Since I am called to put into practice what I ask of others, I too must think about a conversion of the papacy. It is my duty, as the Bishop of Rome, to be open to suggestions which can help make the exercise of my ministry more faithful to the meaning which Jesus Christ wished to give it and to the present needs of evangelization. Pope John Paul II asked for help in finding “a way of exercising the primacy which, while in no way renouncing what is essential to its mission, is nonetheless open to a new situation”. We have made little progress in this regard. The papacy and the central structures of the universal Church also need to hear the call to pastoral conversion. The Second Vatican Council stated that, like the ancient patriarchal Churches, episcopal conferences are in a position “to contribute in many and fruitful ways to the concrete realization of the collegial spirit”. Yet this desire has not been fully realized, since a juridical status of episcopal conferences which would see them as subjects of specific attributions, including genuine doctrinal authority, has not yet been sufficiently elaborated. Excessive centralization, rather than proving helpful, complicates the Church’s life and her missionary outreach.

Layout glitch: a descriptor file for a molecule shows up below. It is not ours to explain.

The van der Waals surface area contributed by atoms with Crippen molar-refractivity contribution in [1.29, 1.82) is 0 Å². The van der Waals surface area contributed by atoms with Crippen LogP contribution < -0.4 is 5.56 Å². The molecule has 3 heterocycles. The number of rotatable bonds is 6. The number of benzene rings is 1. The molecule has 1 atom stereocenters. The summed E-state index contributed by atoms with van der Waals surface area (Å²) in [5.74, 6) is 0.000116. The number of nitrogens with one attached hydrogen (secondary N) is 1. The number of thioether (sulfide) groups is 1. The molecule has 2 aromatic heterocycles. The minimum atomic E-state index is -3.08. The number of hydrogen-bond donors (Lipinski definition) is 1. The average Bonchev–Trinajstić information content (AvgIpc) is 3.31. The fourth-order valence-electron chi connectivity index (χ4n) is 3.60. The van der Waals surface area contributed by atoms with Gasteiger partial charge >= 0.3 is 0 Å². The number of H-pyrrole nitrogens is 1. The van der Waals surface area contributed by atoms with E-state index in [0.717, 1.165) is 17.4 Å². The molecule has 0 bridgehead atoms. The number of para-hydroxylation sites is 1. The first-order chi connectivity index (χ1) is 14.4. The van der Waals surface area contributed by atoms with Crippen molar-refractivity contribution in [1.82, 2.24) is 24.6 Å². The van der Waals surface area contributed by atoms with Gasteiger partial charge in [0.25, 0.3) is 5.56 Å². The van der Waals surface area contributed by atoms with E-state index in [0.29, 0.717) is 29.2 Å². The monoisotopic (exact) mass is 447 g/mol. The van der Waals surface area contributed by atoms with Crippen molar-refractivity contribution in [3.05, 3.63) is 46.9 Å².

He wants, in other words, to uproot the subsidiary administrative model of at least two centuries with an Orthodox-style synodal model alien to our patrimony, devolving doctrinal and presumably liturgical authority to corrupt episcopal conferences invented five minutes ago. Can you imagine these clowns with yet more power? If Francis gets his way, the forces of schism will positively explode. Worse, synodality will make it nearly impossible to undo the damage foisted on the Church through the very same central administrative organs he now wants to dismantle. I am coming to think we will never live to see things righted.